campaigns, money…and the online conversation

January 25, 2007

does anyone else think the “game” of politics has gone a little too far? i mean- come on. the democratic primary is more than a year away and already the nominees are going full speed ahead. and they aren’t even jockeying for positions on important issues or trying to gain voter support. no, it’s not time for that yet. what comes first is what will really determine who’s on the ballot in ’08- $$$.

Hillary Clinton and Barack Obama, the supposed “front-runners,” are in a mad dash to see who can get the financing from major contributors. Clinton is feeling pressure from her base givers, some see more star power in Obama.

And what about star-power? Is charisma the only thing voters look for in candidates? Obama- certainly a man with a huge future and massive potential, seems to be little more than an inexperienced senator with big dreams.

Everyone agrees that politics in Washington needs reform. Maybe this is a good place to start. Is it really necessary to spend years campaigning? (Especially when you’re a member of the Senate and you actually have a job to do…but that’s another issue.)

The whole “conversation,” which Hillary initiated and Edwards followed in the footsteps of, is a ploy to make voters think they have a real say in what issues the candidates take on. Maybe the candidates will listen- i’m no cynic. But i can’t see a correlation between raising millions to finance campaigns and caring enough to hold online “chats” with the people.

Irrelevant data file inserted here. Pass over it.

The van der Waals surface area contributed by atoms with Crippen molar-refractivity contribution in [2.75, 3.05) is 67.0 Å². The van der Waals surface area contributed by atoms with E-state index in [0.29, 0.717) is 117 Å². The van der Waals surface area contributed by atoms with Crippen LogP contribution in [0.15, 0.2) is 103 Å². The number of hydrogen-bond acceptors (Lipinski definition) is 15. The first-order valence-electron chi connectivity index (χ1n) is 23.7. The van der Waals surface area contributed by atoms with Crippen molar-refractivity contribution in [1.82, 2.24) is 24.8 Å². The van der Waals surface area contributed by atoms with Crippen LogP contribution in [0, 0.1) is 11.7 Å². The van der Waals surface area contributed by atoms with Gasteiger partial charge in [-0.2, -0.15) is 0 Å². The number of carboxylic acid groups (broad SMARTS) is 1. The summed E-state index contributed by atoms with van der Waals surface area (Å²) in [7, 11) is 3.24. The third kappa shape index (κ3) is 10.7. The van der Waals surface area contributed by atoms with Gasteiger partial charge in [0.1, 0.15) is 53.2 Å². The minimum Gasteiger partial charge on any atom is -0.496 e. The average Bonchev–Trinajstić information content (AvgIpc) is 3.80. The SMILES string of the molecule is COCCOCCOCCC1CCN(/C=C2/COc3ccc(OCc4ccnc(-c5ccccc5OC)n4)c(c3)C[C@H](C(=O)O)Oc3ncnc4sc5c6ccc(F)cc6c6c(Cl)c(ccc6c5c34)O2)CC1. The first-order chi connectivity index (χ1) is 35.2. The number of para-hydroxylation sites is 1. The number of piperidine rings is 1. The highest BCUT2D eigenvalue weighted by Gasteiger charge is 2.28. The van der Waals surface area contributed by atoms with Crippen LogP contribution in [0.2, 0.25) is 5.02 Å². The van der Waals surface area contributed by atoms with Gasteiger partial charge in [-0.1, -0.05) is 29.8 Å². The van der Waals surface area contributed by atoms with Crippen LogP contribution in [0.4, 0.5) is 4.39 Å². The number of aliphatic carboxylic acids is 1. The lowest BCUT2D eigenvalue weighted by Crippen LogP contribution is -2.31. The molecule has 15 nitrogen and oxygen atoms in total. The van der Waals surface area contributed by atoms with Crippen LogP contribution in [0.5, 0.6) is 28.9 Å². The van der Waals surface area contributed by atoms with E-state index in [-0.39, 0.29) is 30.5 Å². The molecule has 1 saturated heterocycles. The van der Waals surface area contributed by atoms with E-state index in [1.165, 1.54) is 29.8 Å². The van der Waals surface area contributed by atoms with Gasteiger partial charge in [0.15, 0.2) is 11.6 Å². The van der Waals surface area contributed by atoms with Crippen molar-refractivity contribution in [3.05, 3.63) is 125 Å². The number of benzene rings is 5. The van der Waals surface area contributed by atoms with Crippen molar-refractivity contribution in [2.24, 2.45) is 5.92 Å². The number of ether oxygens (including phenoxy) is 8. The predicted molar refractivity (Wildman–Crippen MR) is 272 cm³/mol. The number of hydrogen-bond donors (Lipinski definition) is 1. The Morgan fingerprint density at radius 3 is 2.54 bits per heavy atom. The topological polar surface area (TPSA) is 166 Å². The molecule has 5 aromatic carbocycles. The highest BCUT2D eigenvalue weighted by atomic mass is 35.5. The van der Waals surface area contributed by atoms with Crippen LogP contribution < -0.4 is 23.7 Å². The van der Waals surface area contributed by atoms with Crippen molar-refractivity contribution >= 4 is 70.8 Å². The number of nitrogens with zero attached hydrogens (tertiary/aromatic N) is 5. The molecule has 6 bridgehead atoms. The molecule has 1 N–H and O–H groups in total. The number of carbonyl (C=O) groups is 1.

5 Responses to “campaigns, money…and the online conversation”

  1. madmouser said

    They spend more time campaigning than doing their elected jobs. They should return at least half their salary back to the Treasury. I am sick of all of them.

  2. kenjac84 said

    I agree. This will be the first election where a ElectionDay loss can be blamed on over-exposure. Notice how wisely the Republicans have laid-off the campaigning.

    With one of the least-liked administrations leaving office in two years, Democrats feel just being their party’s representative in the presidential election virtually promises them the White House. It’s a case of the rabbit and the turtle, and I’d be more than surprised – delighted in fact – if a Republican won after all of the hoopla about Democrats.

    These people have been elected to legislate and work for us – only Biden has continued to do so – the rest should have a meeting with Donald Trump.
    “You’re fired!”

  3. fiercetalk said

    Delighted? I take issue with that kenjac… Let’s hope they’ll learn, not lose.

  4. Dan said

    I’m going to humbly disagree.

    The reform that Washington needs is the responsibility of the Congress.

    A college professor once said that the President is basically the focal point of praise and criticism. Just a figure, an actor, the face of Washington.

    The first person we see on our television sets in times of national tragedy (or triumph) is the president, not a member of Congress. Sometimes people need a smooth talker.

    After two embarassing losses for the Democratic Party, I don’t blame the candidates when they scramble to get the biggest donors.

    This will be a good election for Democrats and Hillary, Obama, Edwards, Vilsack, Richardson don’t want to miss the chance to get back the Whitehouse.

  5. George Kral said

    I agree also. Which is I why I think we (the citizen/voter) should focus on political party not personality. The only thing that matters is that the Republicans are tossed and the Democrats take control. On the other hand, I do like Kucinich (sp?).

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